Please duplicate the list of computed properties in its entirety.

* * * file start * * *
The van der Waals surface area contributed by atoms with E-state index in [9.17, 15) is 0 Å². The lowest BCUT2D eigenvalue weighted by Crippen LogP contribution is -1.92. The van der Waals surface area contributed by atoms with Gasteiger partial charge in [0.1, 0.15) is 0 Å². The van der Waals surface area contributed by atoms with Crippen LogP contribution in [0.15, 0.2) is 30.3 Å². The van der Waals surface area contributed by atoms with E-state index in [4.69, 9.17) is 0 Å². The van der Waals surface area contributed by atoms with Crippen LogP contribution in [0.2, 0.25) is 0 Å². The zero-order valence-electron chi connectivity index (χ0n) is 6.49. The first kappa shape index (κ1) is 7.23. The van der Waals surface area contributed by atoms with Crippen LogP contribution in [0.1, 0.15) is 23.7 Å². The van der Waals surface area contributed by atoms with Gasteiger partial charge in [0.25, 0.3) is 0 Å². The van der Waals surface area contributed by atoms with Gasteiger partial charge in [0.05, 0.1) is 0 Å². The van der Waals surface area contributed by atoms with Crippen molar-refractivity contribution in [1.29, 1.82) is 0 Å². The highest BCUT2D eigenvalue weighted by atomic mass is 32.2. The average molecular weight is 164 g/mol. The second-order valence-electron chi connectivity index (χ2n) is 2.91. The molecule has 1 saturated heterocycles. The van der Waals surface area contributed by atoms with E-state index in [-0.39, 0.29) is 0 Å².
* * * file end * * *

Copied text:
The van der Waals surface area contributed by atoms with E-state index in [9.17, 15) is 0 Å². The lowest BCUT2D eigenvalue weighted by Crippen LogP contribution is -1.92. The van der Waals surface area contributed by atoms with Gasteiger partial charge in [0.1, 0.15) is 0 Å². The van der Waals surface area contributed by atoms with Crippen LogP contribution in [0.15, 0.2) is 30.3 Å². The van der Waals surface area contributed by atoms with E-state index in [4.69, 9.17) is 0 Å². The van der Waals surface area contributed by atoms with Crippen LogP contribution in [0.2, 0.25) is 0 Å². The zero-order valence-electron chi connectivity index (χ0n) is 6.49. The first kappa shape index (κ1) is 7.23. The van der Waals surface area contributed by atoms with Crippen LogP contribution in [0.1, 0.15) is 23.7 Å². The van der Waals surface area contributed by atoms with Gasteiger partial charge in [0.25, 0.3) is 0 Å². The van der Waals surface area contributed by atoms with Gasteiger partial charge in [0.05, 0.1) is 0 Å². The van der Waals surface area contributed by atoms with Crippen molar-refractivity contribution in [1.29, 1.82) is 0 Å². The highest BCUT2D eigenvalue weighted by atomic mass is 32.2. The average molecular weight is 164 g/mol. The second-order valence-electron chi connectivity index (χ2n) is 2.91. The molecule has 1 saturated heterocycles. The van der Waals surface area contributed by atoms with E-state index in [-0.39, 0.29) is 0 Å².